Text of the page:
NDMA Discovered in a Second Antacid; Manufacturer Issues Recall | Levin Papantonio - Personal Injury Lawyers

NDMA Discovered in a Second Antacid; Manufacturer Issues Recall

Drugmaker Mylan Pharmaceuticals, Inc. has issued a voluntary recall for three lots of the antacid Nizatidine (Axid) after traces of N-Nitrosodimethylamine (NDMA) were discovered in the active ingredient. Although no adverse events have been reported, Mylan is notifying all distributors, retailers, and customers, and has been making arrangements for the return of the affected products.

NDMA is an industrial byproduct that is also found in a number of processed foods, particularly smoked meats, as well as tobacco products. The International Agency for Research on Cancer has classified the substance as a probable human carcinogen.

NDMA contamination has been found in a number of prescriptions containing active pharmaceutical ingredients (API) manufactured in India and China. The issue first came to public attention in 2018, when NDMA was found in valsartan, an angiotensin-receptor blocker (ARB) used to treat hypertension. Since then, it has been detected in other ARB medications (losartan, olmesartan, and irbesartan), and another antacid, ranitidine (Zantac). Recently, health authorities in Singapore reported that NDMA had also been found in metformin, a common treatment for type-2 diabetes.

The most recent contamination has been traced back to Solara Active Pharma Sciences Ltd., a company located in Tamilnadu, India, from which Mylan obtains its API. The company is currently carrying out its own internal investigation into the matter.

It is not precisely known what is causing the contamination of these medications. However, in the first case involving valsartan, investigators found that changes in the manufacturing process at a plant in China had resulted in an unintended chemical reaction, causing the formation of NDMA. Another API manufacturer of contaminated sartan, Hetero Labs, had received a warning letter from the FDA in 2017 for failing to have “an adequate ongoing program for monitoring process control to ensure stable manufacturing operations and consistent drug quality.”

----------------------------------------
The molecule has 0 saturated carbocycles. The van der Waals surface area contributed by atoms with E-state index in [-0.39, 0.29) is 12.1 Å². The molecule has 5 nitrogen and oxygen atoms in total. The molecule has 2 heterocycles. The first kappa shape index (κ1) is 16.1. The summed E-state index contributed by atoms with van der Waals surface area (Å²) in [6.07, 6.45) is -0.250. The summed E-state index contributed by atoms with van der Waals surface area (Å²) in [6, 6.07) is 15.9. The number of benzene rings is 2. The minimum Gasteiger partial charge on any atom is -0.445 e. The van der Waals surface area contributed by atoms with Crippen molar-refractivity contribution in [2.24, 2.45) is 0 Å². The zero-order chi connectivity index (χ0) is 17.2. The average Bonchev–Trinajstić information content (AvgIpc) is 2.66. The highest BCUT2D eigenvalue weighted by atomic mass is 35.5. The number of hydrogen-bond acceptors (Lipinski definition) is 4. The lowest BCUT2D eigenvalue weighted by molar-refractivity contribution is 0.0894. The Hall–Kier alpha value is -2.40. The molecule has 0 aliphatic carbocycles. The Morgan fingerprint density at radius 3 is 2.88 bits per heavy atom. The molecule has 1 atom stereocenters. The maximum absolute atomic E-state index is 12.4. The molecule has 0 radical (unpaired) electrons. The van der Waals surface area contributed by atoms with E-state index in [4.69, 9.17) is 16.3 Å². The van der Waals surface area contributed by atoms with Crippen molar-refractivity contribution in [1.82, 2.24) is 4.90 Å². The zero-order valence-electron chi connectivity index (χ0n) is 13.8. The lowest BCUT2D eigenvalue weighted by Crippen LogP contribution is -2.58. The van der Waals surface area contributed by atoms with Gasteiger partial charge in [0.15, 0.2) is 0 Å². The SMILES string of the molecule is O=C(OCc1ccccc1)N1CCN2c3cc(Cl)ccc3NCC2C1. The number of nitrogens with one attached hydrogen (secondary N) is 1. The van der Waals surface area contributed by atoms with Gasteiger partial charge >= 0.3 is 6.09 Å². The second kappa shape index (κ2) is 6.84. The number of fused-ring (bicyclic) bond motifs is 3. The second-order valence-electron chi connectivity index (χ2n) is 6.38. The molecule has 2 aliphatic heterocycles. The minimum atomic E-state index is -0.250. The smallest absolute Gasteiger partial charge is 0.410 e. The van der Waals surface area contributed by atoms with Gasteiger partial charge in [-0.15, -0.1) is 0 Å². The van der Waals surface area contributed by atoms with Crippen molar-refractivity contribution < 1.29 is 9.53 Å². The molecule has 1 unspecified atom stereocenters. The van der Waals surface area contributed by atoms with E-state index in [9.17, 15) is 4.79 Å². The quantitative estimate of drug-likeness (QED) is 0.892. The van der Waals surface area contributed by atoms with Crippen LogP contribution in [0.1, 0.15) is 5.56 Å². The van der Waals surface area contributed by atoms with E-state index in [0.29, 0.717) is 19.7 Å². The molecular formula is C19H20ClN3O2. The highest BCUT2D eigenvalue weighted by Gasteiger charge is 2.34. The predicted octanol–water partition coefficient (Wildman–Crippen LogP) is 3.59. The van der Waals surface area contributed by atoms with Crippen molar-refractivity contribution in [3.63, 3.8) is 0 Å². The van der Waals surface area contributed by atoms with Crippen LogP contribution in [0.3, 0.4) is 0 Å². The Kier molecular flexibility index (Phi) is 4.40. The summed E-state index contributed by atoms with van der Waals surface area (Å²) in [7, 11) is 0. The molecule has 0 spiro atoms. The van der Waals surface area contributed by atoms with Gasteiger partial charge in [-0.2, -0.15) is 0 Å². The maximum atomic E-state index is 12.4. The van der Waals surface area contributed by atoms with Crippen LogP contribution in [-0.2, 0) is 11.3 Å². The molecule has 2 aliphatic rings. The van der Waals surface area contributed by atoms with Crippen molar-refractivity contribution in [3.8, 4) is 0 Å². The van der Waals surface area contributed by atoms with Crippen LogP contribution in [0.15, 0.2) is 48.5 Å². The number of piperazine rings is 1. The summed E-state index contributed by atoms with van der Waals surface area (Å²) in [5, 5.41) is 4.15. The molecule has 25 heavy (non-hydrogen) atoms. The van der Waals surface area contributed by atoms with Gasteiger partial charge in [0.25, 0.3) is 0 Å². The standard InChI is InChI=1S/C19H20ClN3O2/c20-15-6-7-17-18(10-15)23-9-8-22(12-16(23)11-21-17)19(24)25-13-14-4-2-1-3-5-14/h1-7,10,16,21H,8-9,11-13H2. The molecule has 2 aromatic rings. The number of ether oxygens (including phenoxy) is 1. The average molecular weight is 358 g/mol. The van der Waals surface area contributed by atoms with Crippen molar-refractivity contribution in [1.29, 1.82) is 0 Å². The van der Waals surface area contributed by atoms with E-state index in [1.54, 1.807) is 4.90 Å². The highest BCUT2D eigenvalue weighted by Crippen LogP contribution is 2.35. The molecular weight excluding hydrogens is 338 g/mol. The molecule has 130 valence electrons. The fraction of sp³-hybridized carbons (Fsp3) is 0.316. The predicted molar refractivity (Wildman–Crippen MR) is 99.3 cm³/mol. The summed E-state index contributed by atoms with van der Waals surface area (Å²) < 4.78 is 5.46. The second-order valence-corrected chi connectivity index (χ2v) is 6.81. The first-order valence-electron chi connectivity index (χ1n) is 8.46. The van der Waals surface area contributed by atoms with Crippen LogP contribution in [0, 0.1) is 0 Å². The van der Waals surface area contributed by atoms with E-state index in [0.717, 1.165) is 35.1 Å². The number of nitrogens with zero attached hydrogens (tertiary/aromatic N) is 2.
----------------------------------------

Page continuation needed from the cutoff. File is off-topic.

Nizatidine is used to treat various forms of peptic ulcer disease as well as acid reflux and the prevention of stress ulcers. Like ranitidine and famotidine (Pepcid), nizatidine is a histamine H2 receptor antagonist, which works by disabling acid production in the parietal cells lining the stomach. Introduced by Eli Lilly and approved in 1987, nizatidine was the last drug of its class to be introduced before the arrival of proton pump inhibitors.

The specific lots of nizatidine that are being recalled were distributed to pharmacies and wholesalers between June 2017 and August 2018, and include the following lot numbers:

  1. 3086746 (150 mg., expiration date May 2020)
  2. 3082876 (300 mg., expiration date January 2020)
  3. 3082876 (300 mg., expiration January 2020)

Anyone who has a recalled product can call Stericycle at (888) 628-0727 during normal business hours to arrange for returns.